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New Denver Law: Licensing for Rental Properties

Posted: July 14, 2021

The Denver city council has passed a law that requires all landlords to obtain licenses for their rental properties. Licensing requirements will take effect in 2023 for properties with multiple units and in 2024 for single-unit properties. Certain actions are required to obtain a license.

Rental properties must be examined by certified inspectors before a landlord can receive their license, and again every four years. The city of Denver estimates this will average $150, but the American Society of Home Inspectors says this can cost between $300 and $1000. For properties with two or more units, 10% or more of the total units must be randomly inspected. Additionally, landlords must pay a licensing fee. These fees will vary, from $50 for a single unit to $500 for properties with more than 250 units.

The city of Denver is also extending certain protections to tenants. One such protection is expanding the period landlords must give late-paying tenants to catch up on their rent before beginning eviction processes. This three-day period has now been extended to ten days.

The new laws will impact landlords in a variety of ways. Primarily, landlords will face increased costs due to the licensing requirements. Ensuring compliance with city laws will also take time and effort. Additionally, the expanded notice periods for tenants are estimated to extend the average eviction process from 45 days to 60 days.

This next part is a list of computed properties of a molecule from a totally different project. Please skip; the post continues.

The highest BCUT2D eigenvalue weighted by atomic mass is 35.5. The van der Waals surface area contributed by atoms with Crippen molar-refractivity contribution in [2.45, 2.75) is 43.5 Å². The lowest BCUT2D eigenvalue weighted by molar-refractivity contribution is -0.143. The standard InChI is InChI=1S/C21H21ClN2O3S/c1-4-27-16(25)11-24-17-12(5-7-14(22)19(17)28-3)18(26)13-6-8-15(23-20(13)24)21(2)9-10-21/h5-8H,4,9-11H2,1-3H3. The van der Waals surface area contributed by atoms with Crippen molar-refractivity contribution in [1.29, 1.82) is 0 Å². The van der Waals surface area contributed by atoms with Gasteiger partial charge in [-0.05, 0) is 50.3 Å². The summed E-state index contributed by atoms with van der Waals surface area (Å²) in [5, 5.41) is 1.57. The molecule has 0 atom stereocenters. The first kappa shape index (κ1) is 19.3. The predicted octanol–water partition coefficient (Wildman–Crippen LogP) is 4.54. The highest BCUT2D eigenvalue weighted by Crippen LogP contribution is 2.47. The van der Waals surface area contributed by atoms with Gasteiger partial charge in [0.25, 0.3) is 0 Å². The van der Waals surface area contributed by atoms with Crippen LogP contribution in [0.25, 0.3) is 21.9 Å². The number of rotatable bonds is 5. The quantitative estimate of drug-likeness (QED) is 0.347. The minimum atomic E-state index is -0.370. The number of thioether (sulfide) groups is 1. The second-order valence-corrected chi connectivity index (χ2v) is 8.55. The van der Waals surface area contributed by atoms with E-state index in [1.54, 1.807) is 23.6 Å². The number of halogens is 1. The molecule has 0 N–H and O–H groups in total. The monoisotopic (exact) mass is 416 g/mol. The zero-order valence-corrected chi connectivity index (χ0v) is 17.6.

Landlords may take a variety of actions to minimize these impacts. One option is early licensing, which will be offered in 2022. This will allow landlords to acquire the licenses necessary to rent properties before the law goes into effect. Taking advantage of this is an excellent way to prevent future headaches. Necessary expenses can be planned for in advance, and any delays with licensing will not result in violations if done early.

Additionally, landlords can ensure that potential tenants are screened before leasing, reducing the risk that eviction will become necessary. Background checks, credit checks, and reports on potential tenants’ prior eviction records are valid ways to screen applicants and avoid any potential loss of rental income, damages to the property, or legal expenses. Keep in mind that screening requires an applicant’s signed authorization.

While Denver’s decision to require licenses for rental properties makes renting properties more complicated, savvy landlords can stay on top of these requirements, minimizing the impact on themselves and their income.